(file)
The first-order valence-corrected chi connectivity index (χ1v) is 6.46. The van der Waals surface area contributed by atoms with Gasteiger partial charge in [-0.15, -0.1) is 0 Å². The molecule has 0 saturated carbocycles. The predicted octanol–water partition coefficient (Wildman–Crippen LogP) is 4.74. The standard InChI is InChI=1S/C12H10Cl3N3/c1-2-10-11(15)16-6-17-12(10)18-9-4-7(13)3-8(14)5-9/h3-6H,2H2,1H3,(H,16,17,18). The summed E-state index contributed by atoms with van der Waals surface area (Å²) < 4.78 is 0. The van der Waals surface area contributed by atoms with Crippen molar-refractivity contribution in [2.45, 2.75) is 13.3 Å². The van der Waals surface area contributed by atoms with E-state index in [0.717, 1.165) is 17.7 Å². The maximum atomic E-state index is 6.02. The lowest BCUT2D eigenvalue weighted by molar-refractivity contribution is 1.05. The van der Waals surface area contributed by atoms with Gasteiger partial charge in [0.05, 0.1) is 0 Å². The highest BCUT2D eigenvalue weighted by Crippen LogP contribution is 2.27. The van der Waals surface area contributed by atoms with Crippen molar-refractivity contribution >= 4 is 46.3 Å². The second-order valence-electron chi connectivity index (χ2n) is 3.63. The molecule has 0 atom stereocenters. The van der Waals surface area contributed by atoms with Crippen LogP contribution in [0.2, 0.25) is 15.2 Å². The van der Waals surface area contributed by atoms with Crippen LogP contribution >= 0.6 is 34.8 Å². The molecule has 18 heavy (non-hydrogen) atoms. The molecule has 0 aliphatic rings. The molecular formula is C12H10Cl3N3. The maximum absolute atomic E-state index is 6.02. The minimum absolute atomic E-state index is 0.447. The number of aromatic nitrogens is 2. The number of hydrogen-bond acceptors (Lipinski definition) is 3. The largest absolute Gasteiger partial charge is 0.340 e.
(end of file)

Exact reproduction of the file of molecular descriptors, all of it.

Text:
The first-order valence-corrected chi connectivity index (χ1v) is 6.46. The van der Waals surface area contributed by atoms with Gasteiger partial charge in [-0.15, -0.1) is 0 Å². The molecule has 0 saturated carbocycles. The predicted octanol–water partition coefficient (Wildman–Crippen LogP) is 4.74. The standard InChI is InChI=1S/C12H10Cl3N3/c1-2-10-11(15)16-6-17-12(10)18-9-4-7(13)3-8(14)5-9/h3-6H,2H2,1H3,(H,16,17,18). The summed E-state index contributed by atoms with van der Waals surface area (Å²) < 4.78 is 0. The van der Waals surface area contributed by atoms with Crippen molar-refractivity contribution in [2.45, 2.75) is 13.3 Å². The van der Waals surface area contributed by atoms with E-state index in [0.717, 1.165) is 17.7 Å². The maximum atomic E-state index is 6.02. The lowest BCUT2D eigenvalue weighted by molar-refractivity contribution is 1.05. The van der Waals surface area contributed by atoms with Gasteiger partial charge in [0.05, 0.1) is 0 Å². The highest BCUT2D eigenvalue weighted by Crippen LogP contribution is 2.27. The van der Waals surface area contributed by atoms with Crippen molar-refractivity contribution >= 4 is 46.3 Å². The second-order valence-electron chi connectivity index (χ2n) is 3.63. The molecule has 0 atom stereocenters. The van der Waals surface area contributed by atoms with Crippen LogP contribution in [0.2, 0.25) is 15.2 Å². The van der Waals surface area contributed by atoms with Crippen LogP contribution >= 0.6 is 34.8 Å². The molecule has 18 heavy (non-hydrogen) atoms. The molecule has 0 aliphatic rings. The molecular formula is C12H10Cl3N3. The maximum absolute atomic E-state index is 6.02. The minimum absolute atomic E-state index is 0.447. The number of aromatic nitrogens is 2. The number of hydrogen-bond acceptors (Lipinski definition) is 3. The largest absolute Gasteiger partial charge is 0.340 e.